- The Washington Times - Wednesday, April 23, 2003

BAGHDAD Shi'ite clerics in southern Iraq have begun installing their own people in key leadership positions, and some of them are voicing opposition to U.S. goals for the country.
"We refuse any contact with the occupying U.S. forces, and this has been at request of the religious leaders in the holy city of Najaf and the local people," said Sheik Abdel Mehdi Karbalai in Karbala.
Sheik Karbalai was appointed by Ayatollah Hussein Sistani, a leading Shi'ite cleric in Najaf, to bring law and order to the city and help the needy.
"It has been the wish of the religious leaders in the holy city of Najaf, from the day of the Saddam's fall, to take matters into their own hands," Sheik Karbalai said.
Shi'ite leaders in Najaf, about 120 miles south of Baghdad, have appointed their own city council and named people to provide security and basic needs to local residents.
In at least one city, Karbala, about 60 miles south of Baghdad, candidates contacted by U.S. forces have refused to be appointed, fearing opposition to any interim leaders seen as too close to the Americans.
The presence of 2 million Shi'ites at a pilgrimage in Iraq yesterday attested to the power and the potential of this majority community. Such religious ceremonies had been banned by dictator Saddam Hussein for the past 25 years.
Shi'ite Muslims, who compose more than 60 percent of Iraq's population, have traditionally held close ties with religious leaders in Karbala and Najaf, considered holy cities.
"The United States said it was coming to Iraq to liberate the people from the regime," said Sheik Adnan Shahmani, a spokesman for Moghtada Sadr, the son of Ayatollah Mohammed Sadegh Sadr, who was killed by Saddam's intelligence agents in 1999.
"Our acceptance of their future activities depends on whether they deviate from their stated goal," Sheik Shahmani said.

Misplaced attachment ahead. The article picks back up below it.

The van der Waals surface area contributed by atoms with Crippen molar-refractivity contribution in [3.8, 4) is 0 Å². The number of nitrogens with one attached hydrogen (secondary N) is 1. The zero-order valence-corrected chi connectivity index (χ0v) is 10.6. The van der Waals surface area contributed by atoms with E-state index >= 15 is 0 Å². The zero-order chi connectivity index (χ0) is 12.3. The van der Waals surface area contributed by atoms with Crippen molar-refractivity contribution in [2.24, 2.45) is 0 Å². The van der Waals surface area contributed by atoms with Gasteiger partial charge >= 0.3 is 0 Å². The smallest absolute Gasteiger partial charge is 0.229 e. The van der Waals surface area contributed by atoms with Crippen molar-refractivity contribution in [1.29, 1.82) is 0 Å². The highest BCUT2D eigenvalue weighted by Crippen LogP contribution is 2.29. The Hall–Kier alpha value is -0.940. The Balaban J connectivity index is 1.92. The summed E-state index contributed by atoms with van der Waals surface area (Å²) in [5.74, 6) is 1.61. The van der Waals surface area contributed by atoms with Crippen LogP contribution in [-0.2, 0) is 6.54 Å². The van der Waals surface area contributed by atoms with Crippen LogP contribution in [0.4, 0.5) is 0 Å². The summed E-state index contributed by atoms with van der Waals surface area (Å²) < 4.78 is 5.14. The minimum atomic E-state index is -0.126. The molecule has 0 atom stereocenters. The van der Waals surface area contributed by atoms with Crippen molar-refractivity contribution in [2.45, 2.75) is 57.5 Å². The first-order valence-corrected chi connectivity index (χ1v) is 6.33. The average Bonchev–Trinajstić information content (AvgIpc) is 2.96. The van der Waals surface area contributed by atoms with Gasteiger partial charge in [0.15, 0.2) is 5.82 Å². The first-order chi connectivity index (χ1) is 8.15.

Ayatollah Sistani and the Sadr family are the leading active Shi'ite authorities in Iraq.
Ayatollah Mohammed Bagher Hakim and other Shi'ite clerics have been in exile in Iran. Seyyed Majid Khoei, the son of another Najaf-based ayatollah, was killed in a mosque this month by a mob. A handful of other religious authorities in Najaf have stayed out of politics.
In Basra, the second-largest Iraqi city and a Shi'ite stronghold, a representative from Mr. Sadr's office had a blunt message for the British forces, which are in control.
"We refuse any administration without public approval because you said you were coming to liberate the people and, instead, you are bringing power to some elements of former regime," said Sheik Sattar Abdel Bahadoli.
British and U.S. forces have admitted being in talks with former members of Saddam's Ba'ath Party to help restore law and order in cities after widespread looting.
But they maintain that the people with whom they have been in contact are lower-level, nonideological party members uninvolved in heinous acts by Saddam's regime.
"It may be that we have been in contact with some former members of the Ba'ath Party," said Lt. Col. David Harrington, a spokesman for the British forces in Basra.
"The Ba'ath Party has many members. Some were ideologues and power brokers. But many were in the party because they had to, in order to perform their jobs and offer community services. We don't want to paint everyone with the same brush," Col. Harrington said.
Meanwhile, Mr. Sadr's family in Najaf has appointed Sheik Halim al-Fatlawi to run a district of Baghdad formerly known as Saddam City, but now known as Sadr City.
Mr. Fatlawi said he has had no contact with the new mayor, Mohammed Mohsen Zubeidi, nor has he sent an envoy to Mr. Zubeidi or the U.S. forces, or received an envoy from either. He, however, plans to continue to provide law and order and basic services to the district's residents without help from either parties.
At least one armed guard in the neighborhood said Mr. Fatlawi's mosque has organized an armed militia force of 5,000 to 6,000 to restore law and order in the area and respond only to orders from the mosque.
"We are not interested in using our guns against anyone," Mr. Fatlawi said. "If a ranking religious authority orders [the killing of U.S. forces] all the people in Iraq will follow the orders of their religious leaders in Najaf."



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